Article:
Planning Your Safety in the Country

Planning Domestic Violence

If you are in a domestic and family violence situation, the decision to leave is often a difficult one. It may take time to feel positive and hopeful about the future. This is quite normal. Some people may think it should be easy for a person to leave a relationship where domestic violence is happening. The truth is that it may be very difficult to leave an abusive relationship. Some people experiencing domestic and family violence may also choose not to leave a relationship, as they believe staying in the relationship to be their safest option.

If you are experiencing domestic violence, one of the first things you might consider doing is to make a safety plan. A safety plan is a guide to protecting you and your children (if you have any) from violence. Safety plans are tailored to your situation, so if that situation changes, your safety plan should too. You are the best judge of your situation, and the person best placed to decide what is right for you and your children.

If you would like help making a safety plan, call DVassist on 1800 080 083 to speak confidentially with one of our trained and experienced counsellors who can help you with this.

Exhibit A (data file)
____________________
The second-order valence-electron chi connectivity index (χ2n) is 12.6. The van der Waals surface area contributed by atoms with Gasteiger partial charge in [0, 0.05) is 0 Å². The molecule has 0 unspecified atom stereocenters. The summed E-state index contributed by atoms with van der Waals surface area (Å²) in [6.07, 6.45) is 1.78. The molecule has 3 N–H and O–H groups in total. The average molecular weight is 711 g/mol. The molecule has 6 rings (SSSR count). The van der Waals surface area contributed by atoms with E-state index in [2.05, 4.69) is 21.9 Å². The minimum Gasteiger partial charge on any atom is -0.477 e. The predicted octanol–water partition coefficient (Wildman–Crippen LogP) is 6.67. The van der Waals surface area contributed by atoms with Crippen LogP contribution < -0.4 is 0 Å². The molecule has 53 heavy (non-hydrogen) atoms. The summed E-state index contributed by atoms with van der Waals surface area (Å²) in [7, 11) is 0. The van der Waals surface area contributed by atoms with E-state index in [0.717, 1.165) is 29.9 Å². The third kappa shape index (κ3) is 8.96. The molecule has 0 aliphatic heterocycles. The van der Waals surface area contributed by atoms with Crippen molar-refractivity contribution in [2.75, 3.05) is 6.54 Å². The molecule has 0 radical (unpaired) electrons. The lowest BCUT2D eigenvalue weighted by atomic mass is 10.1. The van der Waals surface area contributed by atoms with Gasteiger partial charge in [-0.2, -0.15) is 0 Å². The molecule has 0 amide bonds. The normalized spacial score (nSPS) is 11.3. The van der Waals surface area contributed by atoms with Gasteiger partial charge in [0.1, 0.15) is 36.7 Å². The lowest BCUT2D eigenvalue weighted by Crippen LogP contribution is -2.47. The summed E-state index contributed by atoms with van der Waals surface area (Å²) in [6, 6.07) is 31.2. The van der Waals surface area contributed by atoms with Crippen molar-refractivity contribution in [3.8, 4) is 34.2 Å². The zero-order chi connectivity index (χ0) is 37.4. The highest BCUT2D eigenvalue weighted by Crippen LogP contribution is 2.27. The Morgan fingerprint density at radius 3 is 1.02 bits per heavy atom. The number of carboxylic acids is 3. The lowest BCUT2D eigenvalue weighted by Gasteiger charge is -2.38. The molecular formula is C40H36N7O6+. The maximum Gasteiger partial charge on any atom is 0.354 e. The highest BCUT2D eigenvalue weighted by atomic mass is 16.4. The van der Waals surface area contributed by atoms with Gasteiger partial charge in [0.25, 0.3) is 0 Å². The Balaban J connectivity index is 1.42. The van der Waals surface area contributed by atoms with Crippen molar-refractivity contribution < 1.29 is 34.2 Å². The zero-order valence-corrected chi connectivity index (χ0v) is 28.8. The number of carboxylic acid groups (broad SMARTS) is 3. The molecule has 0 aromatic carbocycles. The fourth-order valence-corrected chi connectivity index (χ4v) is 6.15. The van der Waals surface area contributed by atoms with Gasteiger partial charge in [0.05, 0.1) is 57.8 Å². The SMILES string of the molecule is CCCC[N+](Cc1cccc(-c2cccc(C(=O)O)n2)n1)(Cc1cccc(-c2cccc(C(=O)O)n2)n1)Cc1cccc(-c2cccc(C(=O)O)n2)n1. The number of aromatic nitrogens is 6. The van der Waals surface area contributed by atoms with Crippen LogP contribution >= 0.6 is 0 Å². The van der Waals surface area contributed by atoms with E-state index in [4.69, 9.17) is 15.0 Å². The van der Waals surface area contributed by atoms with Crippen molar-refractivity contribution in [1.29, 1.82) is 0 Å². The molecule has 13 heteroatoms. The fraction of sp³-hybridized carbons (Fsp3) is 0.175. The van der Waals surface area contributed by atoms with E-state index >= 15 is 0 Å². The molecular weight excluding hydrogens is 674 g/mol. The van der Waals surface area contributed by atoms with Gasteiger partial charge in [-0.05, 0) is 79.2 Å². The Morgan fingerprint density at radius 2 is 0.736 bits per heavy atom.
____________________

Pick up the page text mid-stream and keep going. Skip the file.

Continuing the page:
A safety plan can be:

  • A guide to staying safe while remaining in the relationship and/ or house
  • A plan for leaving an abusive situation
  • A plan for after you leave your relationship and/ or house

Here are some situations you might consider making a plan for:

  • What to do during a violent incident:
    • What you should do
    • What your children should do
  • How to prepare to leave
  • How to escape the house
  • How to keep safe after having left

Some tips for safety planning

Staying safe in the relationship, and in your home

Preparing to leave:

After you have left:

Quick Exit